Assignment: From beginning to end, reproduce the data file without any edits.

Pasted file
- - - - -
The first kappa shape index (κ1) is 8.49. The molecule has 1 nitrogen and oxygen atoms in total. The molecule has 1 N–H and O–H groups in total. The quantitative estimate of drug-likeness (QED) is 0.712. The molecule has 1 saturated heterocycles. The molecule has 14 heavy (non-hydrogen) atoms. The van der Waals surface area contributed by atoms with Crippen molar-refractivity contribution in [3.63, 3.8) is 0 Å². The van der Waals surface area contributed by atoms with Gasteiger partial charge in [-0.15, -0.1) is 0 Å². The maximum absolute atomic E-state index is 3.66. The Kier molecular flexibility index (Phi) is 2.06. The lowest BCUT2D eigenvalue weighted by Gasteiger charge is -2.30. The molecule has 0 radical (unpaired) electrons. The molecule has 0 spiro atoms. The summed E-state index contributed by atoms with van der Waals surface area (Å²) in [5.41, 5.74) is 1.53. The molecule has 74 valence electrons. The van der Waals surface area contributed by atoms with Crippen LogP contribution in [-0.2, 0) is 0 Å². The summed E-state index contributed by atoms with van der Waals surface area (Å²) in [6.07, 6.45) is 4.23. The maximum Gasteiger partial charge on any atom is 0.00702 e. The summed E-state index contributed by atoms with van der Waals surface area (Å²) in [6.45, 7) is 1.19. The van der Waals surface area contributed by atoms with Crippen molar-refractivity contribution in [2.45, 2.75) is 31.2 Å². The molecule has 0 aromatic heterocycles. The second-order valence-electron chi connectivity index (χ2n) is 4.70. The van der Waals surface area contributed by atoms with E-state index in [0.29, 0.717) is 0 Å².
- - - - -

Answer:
The first kappa shape index (κ1) is 8.49. The molecule has 1 nitrogen and oxygen atoms in total. The molecule has 1 N–H and O–H groups in total. The quantitative estimate of drug-likeness (QED) is 0.712. The molecule has 1 saturated heterocycles. The molecule has 14 heavy (non-hydrogen) atoms. The van der Waals surface area contributed by atoms with Crippen molar-refractivity contribution in [3.63, 3.8) is 0 Å². The van der Waals surface area contributed by atoms with Gasteiger partial charge in [-0.15, -0.1) is 0 Å². The maximum absolute atomic E-state index is 3.66. The Kier molecular flexibility index (Phi) is 2.06. The lowest BCUT2D eigenvalue weighted by Gasteiger charge is -2.30. The molecule has 0 radical (unpaired) electrons. The molecule has 0 spiro atoms. The summed E-state index contributed by atoms with van der Waals surface area (Å²) in [5.41, 5.74) is 1.53. The molecule has 74 valence electrons. The van der Waals surface area contributed by atoms with Crippen LogP contribution in [-0.2, 0) is 0 Å². The summed E-state index contributed by atoms with van der Waals surface area (Å²) in [6.07, 6.45) is 4.23. The maximum Gasteiger partial charge on any atom is 0.00702 e. The summed E-state index contributed by atoms with van der Waals surface area (Å²) in [6.45, 7) is 1.19. The van der Waals surface area contributed by atoms with Crippen molar-refractivity contribution in [2.45, 2.75) is 31.2 Å². The molecule has 0 aromatic heterocycles. The second-order valence-electron chi connectivity index (χ2n) is 4.70. The van der Waals surface area contributed by atoms with E-state index in [0.29, 0.717) is 0 Å².